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Acrylics-wash, glaze and veils?

Discussion in 'Acrylics' started by chailey, Aug 23, 2015.

  1. chailey Active Member

    Country:
    England
    Thanks for the encouragement Gary, do you reckon a puppy may be the answer to my mediocre painting skills?;)
    garyhiggins likes this.
  2. garyhiggins A Fixture

    Country:
    England
    I'm pretty sure a puppy is the answer to almost anything, and if you want to go really Jackson Pollock you can always dip their tail in the paint :).
    As an old time oil painter, I've always had a fear that with acrylics being so fast, I'm going to touch the brush to the paint and it's going to set in place like superglue :(. However I had a situation where i had to paint armour and I couldn't do my usual cheat by just staining and polishing the cast metal, so I got some Darkstar metalics, made myself a wet palette and slowing things down with some glaze medium, I coped. In fact I enjoyed them so much I'm now ready to try a whole figure in acrylics (y).
    Best wishes, Gary.
    chailey and Claude Portsmouth like this.
  3. kansas kid Well-Known Member

    Country:
    United-States
    Well, I'm rather late chiming in here. And I will say I still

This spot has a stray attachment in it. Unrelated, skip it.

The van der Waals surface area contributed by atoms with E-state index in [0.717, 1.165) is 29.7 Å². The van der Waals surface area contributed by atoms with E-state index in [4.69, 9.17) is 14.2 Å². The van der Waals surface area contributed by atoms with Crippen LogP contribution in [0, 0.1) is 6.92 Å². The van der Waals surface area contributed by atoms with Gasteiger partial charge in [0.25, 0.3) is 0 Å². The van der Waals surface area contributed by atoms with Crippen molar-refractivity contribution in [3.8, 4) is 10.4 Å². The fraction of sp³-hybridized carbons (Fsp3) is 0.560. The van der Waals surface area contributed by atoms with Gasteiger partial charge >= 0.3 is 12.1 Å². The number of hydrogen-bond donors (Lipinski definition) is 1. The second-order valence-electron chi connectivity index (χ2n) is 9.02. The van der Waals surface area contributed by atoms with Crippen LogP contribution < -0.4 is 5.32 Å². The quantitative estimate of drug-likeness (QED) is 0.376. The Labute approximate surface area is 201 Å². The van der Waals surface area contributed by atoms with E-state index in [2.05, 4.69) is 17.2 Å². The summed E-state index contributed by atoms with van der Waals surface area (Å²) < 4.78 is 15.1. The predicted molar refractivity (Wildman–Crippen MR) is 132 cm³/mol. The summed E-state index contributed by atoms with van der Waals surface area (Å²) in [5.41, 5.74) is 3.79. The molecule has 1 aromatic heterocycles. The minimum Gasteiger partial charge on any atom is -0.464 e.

am not able to put a 5'clock shadow on a 200mm bust. So
    I have a great deal to learn about acrylics. But the reason
    I started this post, is to say that in between washes I use
    a hair dryer to speed up the drying time. Oh well. it woiks
    fer me, mates. The idea, in my opinion that we are determining
    washes in different categoreies, is silly. All those mentionings,
    in my opinioning, of filters, and vails, is just silly. All of that
    is still a wash. . . why complicate it with a lot of different terms
    that are not anything but confusing to a lot of beginners?
    Yes, you can disagree, I am sure. But I will stick with my
    opinion, on this particular matter. The Miami Jayhawk
    chailey, garyhiggins and billyturnip like this.
  4. Ron Tamburrini A Fixture

    Country:
    United-Kingdom
    This is a veil veil_2675608b.jpg
  5. garyhiggins A Fixture

    Country:
    England